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Even if we didn't have sushi chefs and Japanese foodies telling us "Yes, customers at the sushi bar get better fish," it would still be easy to believe just based on logic.

We know that a fish is not a monolithic thing like a block of tofu. We know there are more and less desirable pieces of every fish, and there are more and less desirable fish in every order of fish. There must, therefore, be some sort of decision criteria used to allocate the better and worse fish.

In some cases, it's possible to price and label the different cuts differently, as with toro. But you're still going to have better and worse fish, no matter how narrowly you categorize, unless you literally price every individual slice of fish differently.

You could use random selection as your only decision criterion, but no sane businessperson would do that. Instead, you're going to try to maximize customer satisfaction, and the way to do that is to give the best fish to the customers most likely to appreciate it, and the worst fish to the customers least likely to be able to differentiate. At a good sushi place, we're not talking about rotten crap going out to the tables. We're talking about the difference between A-, A and A+ fish. But it's a difference.

For the most part, it's a reasonable assumption that the more serious sushi eaters are going to be at the sushi bar. Yes, there will be the occasional serious sushi eater at a table. Yes, there will be the occasional undiscriminating eater at the sushi bar. In general, it stands to reason, the serious sushi eater suffers for being at the table and the undiscriminating eater benefits from being at the sushi bar.

Presumably, there are things you can do at a table to get a better meal. If you're known to the restaurant as a sushi-bar customer but you're at a table because you came with six people, the sushi chef is probably going to be able to figure that out, especially if you go over and say hello at the beginning of the meal.

I'm not sure it's possible through casual observation to know who's getting what quality of fish. A lot of the bases for differentiation aren't evident to the naked eye, especially the naked eye that's not professionally trained.

Steven A. Shaw aka "Fat Guy"
Co-founder, Society for Culinary Arts & Letters, sshaw@egstaff.org
Proud signatory to the eG Ethics code
Director, New Media Studies, International Culinary Center (take my food-blogging course)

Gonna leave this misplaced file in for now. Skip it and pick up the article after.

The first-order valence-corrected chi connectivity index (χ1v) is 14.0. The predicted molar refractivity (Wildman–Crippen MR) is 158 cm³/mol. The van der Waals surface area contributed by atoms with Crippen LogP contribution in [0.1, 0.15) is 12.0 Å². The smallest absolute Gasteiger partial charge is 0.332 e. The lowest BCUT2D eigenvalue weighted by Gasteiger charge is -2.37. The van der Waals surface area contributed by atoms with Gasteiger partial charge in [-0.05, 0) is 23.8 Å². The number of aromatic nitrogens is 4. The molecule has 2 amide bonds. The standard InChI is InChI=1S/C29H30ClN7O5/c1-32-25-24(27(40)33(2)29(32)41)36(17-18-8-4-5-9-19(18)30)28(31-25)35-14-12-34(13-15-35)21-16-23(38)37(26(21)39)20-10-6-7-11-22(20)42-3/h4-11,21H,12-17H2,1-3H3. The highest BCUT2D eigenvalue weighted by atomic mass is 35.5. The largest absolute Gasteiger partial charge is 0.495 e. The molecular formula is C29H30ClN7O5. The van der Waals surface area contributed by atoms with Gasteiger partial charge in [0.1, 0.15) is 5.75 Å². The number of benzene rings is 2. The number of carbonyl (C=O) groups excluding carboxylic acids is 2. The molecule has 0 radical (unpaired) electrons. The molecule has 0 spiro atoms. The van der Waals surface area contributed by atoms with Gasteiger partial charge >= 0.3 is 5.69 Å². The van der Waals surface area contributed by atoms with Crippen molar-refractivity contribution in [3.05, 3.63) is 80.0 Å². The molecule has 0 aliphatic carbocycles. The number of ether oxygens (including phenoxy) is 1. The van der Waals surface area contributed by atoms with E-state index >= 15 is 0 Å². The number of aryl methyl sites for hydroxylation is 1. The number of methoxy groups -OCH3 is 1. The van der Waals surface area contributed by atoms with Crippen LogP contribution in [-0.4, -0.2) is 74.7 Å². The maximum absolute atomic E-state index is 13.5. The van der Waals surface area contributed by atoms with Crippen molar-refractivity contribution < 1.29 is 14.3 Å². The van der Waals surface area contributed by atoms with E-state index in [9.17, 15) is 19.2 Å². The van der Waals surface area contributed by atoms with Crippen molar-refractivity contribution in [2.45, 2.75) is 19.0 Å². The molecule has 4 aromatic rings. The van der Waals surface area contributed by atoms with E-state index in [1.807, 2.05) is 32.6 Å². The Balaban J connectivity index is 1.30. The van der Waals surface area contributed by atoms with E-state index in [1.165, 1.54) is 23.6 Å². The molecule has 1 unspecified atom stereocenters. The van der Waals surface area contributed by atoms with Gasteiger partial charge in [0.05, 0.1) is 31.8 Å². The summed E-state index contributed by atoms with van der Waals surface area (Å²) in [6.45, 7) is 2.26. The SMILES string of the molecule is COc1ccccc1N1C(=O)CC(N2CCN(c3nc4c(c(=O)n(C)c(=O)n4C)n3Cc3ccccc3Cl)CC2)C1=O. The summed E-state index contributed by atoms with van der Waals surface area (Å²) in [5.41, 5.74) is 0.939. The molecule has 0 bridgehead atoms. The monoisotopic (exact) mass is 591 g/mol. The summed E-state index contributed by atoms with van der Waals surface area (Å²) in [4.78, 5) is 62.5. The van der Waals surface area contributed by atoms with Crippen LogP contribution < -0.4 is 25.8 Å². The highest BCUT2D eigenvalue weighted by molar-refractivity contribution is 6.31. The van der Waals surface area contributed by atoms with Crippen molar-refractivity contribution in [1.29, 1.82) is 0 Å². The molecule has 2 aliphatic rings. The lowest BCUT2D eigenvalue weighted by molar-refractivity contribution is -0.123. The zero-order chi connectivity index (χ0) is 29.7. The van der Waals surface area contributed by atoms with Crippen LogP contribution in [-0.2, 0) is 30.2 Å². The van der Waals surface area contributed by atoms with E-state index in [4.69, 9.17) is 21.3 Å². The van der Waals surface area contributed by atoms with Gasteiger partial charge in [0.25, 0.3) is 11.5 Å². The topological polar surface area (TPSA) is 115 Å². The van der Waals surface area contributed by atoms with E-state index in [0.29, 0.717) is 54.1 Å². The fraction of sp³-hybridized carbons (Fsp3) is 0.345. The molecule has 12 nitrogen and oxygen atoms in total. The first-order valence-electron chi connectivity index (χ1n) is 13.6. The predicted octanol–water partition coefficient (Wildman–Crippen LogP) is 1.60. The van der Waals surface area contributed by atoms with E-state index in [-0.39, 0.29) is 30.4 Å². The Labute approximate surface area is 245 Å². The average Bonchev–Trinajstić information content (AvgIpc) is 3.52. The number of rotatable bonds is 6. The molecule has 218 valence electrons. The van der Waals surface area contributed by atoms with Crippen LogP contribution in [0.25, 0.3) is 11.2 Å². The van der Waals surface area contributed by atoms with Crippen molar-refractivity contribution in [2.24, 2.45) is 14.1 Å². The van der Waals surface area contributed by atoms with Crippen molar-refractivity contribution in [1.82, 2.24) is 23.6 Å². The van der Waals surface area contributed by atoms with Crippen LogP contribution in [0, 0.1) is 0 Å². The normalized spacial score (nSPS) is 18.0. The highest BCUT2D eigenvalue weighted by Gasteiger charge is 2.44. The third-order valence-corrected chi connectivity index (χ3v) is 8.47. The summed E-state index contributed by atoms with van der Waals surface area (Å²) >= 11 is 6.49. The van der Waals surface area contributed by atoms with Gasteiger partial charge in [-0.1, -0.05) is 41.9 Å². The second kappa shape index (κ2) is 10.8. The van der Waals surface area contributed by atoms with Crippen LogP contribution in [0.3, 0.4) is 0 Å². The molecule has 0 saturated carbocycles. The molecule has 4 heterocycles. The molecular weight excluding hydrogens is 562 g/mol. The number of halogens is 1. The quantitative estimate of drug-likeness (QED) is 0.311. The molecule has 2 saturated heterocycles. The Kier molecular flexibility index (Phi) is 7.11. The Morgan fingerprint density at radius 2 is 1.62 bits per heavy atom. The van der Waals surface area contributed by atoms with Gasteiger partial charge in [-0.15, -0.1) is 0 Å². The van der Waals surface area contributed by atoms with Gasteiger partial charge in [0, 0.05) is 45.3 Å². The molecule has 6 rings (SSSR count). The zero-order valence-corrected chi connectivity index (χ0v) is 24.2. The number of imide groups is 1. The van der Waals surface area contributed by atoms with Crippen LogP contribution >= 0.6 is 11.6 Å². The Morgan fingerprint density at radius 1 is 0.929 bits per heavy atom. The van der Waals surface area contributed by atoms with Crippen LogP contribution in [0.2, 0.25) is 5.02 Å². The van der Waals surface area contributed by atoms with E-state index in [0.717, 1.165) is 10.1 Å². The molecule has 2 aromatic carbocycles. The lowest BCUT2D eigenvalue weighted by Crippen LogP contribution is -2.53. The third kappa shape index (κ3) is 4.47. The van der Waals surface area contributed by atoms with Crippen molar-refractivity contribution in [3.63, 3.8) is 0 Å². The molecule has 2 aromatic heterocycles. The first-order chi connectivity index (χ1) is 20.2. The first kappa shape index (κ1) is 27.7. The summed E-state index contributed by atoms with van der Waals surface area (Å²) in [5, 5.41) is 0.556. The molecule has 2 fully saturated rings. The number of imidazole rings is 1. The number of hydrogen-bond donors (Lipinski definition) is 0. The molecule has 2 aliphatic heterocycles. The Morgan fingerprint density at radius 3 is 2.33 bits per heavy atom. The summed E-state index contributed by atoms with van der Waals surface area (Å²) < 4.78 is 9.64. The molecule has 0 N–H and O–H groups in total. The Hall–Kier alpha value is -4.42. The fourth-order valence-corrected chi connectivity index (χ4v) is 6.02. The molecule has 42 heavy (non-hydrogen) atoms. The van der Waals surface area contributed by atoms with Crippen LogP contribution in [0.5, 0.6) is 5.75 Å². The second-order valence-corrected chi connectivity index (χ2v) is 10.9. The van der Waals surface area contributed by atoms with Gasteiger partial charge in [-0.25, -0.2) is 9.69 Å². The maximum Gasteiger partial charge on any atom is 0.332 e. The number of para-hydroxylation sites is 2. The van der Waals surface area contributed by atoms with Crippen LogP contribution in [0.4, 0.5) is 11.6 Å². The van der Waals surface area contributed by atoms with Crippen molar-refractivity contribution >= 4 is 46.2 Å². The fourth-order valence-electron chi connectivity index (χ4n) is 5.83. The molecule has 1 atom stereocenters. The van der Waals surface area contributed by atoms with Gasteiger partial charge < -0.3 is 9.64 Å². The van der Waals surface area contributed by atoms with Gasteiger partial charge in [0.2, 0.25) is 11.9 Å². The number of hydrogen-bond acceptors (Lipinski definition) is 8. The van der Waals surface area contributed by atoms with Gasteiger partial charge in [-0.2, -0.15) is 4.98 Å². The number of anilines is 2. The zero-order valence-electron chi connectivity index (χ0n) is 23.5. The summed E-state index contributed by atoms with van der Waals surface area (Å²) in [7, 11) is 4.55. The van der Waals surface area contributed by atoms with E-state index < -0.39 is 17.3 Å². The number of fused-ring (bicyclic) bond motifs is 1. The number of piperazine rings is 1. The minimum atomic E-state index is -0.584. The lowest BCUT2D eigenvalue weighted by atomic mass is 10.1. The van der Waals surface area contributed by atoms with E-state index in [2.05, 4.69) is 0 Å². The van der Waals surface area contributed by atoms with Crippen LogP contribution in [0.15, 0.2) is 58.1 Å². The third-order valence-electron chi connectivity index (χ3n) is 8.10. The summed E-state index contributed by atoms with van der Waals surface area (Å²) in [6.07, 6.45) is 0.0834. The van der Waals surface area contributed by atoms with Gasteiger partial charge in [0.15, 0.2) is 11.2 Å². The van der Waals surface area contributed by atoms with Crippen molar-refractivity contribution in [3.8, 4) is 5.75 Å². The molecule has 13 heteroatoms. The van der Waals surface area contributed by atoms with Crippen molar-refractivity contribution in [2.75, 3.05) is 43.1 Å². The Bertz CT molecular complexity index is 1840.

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I'm not sure it's possible through casual observation to know who's getting what quality of fish. A lot of the bases for differentiation aren't evident to the naked eye, especially the naked eye that's not professionally trained.

It certainly is for someone like me who's caught/killed/cleaned/cooked and consumed the majority of species found in Sushi bars more times than I care to remember.

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Our best sushi experiences were when we sat at the sushi counter in front of the chef, which was something we could only do when we arrived in Japan last year, simply because we did not have such options back home in Perth, Aust. It's great to order the sushi, and watch the chef prepare it and plop it straight down in front of you for you to consume freshly made. But of course, fresh fish always makes the difference between good and bad sushi experiences.

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According to Trevor Corson's book, "The Zen of Fish," (pages 318-319) there are three ways to order sushi:

"Okimari" = "It's been decided" = the customer is ordering one of the restaurant's set menu items (the "sushi deluxe" platter, etc.)

"Okonomi" = "As I like it" = the customer is going to order what he or she wants from the sushi chef

"Omakase" = "I leave it up to you" = chef's choice

I see. I was thinking of specific terms that you can say directly to the server. All these are correct Japanese, and are probably handy for non-Japanese speaking people, but I can't imagine a situation where I can use those terms in a sushi shop, except omakase, as in "omakase de onegaishimasu" (omakase, please).

In a number of Japanese restaurants in the U.S., omakase refers to a tasting menu containing not only sushi but also a variety of dishes from the kitchen. As a general rule I wouldn't order that way and expect only sushi.

If I do just want sushi, I always sit at the bar and whenever possible engage the sushi chef in a conversation about what I have enjoyed in the past and what is particularly good today. That typically leads to a nice combination of top examples of some fish I am familiar with combined with some interesting new things I haven't tried before. It's also not at all uncommon for there to be an unusual item or two in the counter case that is not even listed on the menu you see if you sit at a table.

Chief Scientist / Amateur Cook

MadVal, Seattle, WA